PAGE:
British Naval Trawlers and Drifters in Two World Wars
Trawlers and drifters served in both world wars in their thousands; and, in their tens of thousands, so did their fishermen crews. Indeed, these humble craft were the most numerous vessel type used by the Royal Navy in both wars, and were part of the answer to the strategic or tactical conundrums posed by new technologies of mines and submarines. British Naval Trawlers and Drifters in Two World Wars examines the ships themselves, their design, construction, arming, operations and development; it also relates how the trawlermen and skippers, from the age-old fishing ports of Grimsby, Hull, Lowestoft, Great Yarmouth, Aberdeen and Fleetwood, came to be part of the Royal Navy, and describes the roles they played, the conditions they served under and the bravery they showed.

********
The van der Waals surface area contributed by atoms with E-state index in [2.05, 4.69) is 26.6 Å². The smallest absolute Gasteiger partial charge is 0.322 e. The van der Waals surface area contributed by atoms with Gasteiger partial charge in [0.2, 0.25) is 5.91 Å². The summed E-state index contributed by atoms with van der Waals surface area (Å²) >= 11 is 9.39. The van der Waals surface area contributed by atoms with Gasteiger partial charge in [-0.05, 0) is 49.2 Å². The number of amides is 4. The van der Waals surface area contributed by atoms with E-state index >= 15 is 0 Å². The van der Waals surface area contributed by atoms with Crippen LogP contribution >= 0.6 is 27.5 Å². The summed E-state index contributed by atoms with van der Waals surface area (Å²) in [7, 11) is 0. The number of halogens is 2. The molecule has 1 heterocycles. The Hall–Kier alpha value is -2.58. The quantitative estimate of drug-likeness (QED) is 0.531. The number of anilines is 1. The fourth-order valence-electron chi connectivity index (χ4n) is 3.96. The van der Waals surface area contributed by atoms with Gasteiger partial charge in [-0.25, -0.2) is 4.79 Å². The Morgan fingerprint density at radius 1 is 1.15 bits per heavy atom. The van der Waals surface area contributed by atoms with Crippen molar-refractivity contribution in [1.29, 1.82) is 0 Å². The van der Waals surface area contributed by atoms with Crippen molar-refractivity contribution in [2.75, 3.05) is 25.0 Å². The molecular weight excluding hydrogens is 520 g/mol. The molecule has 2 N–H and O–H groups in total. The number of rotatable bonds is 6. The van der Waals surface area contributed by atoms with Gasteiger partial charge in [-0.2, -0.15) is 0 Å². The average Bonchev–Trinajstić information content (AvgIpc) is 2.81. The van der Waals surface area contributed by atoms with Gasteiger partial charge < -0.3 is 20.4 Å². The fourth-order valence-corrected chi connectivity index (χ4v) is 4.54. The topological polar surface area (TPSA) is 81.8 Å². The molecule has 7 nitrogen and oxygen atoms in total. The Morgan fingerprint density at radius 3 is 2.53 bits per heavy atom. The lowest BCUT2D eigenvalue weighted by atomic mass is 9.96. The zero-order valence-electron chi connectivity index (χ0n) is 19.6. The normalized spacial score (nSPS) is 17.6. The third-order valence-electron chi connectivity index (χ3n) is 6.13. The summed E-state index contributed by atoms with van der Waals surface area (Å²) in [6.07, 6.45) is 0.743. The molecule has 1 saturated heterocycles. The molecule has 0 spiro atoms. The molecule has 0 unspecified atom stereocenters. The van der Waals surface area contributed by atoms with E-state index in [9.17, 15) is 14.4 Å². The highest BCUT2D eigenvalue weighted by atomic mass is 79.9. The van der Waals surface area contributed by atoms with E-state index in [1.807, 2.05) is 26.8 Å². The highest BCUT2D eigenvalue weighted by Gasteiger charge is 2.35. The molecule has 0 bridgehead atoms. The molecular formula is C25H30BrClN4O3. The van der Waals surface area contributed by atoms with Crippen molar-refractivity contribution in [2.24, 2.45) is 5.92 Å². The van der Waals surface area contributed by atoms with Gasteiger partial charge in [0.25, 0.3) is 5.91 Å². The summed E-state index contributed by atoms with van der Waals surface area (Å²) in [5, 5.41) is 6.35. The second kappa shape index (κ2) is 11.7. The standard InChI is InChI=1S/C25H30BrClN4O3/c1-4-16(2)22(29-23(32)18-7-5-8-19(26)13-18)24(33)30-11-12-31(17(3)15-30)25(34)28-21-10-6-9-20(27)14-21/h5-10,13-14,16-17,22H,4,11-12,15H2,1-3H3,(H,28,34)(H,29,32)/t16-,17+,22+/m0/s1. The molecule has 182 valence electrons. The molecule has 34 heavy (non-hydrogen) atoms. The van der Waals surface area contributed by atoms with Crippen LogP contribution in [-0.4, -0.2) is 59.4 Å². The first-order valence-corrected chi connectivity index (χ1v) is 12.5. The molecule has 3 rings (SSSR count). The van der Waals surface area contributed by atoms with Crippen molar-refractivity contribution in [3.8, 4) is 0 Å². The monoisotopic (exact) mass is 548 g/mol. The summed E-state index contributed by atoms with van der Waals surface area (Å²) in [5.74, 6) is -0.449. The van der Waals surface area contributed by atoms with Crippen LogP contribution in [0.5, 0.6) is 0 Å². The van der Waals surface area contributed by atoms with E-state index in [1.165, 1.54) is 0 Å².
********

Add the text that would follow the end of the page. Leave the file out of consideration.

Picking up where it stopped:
The first part tells how the fishing fleet came to be an integral part of the Royal Navy’s pre-1914 plans and details some of the activities and actions of trawlers and drifters at war in 1914-18. And the second investigates the armed fishing fleet in the struggle of 1939-45.
The book takes some 30 large sheets of drawings of these vessels from the John Lambert collection. John Lambert was a renowned naval draughtsman, whose plans were highly valued for their accuracy and detail by modelmakers and enthusiasts. On his death, the collection was acquired by Seaforth Publishing.
These wonderfully detailed drawings, which are backed by a selection of photographs and a detailed complementary text, offer a superb technical archive for enthusiasts and ship modellers; but the book also tells a fascinating story of the extraordinary contribution the vessels and their crews made to the defeat of Germany in two world wars.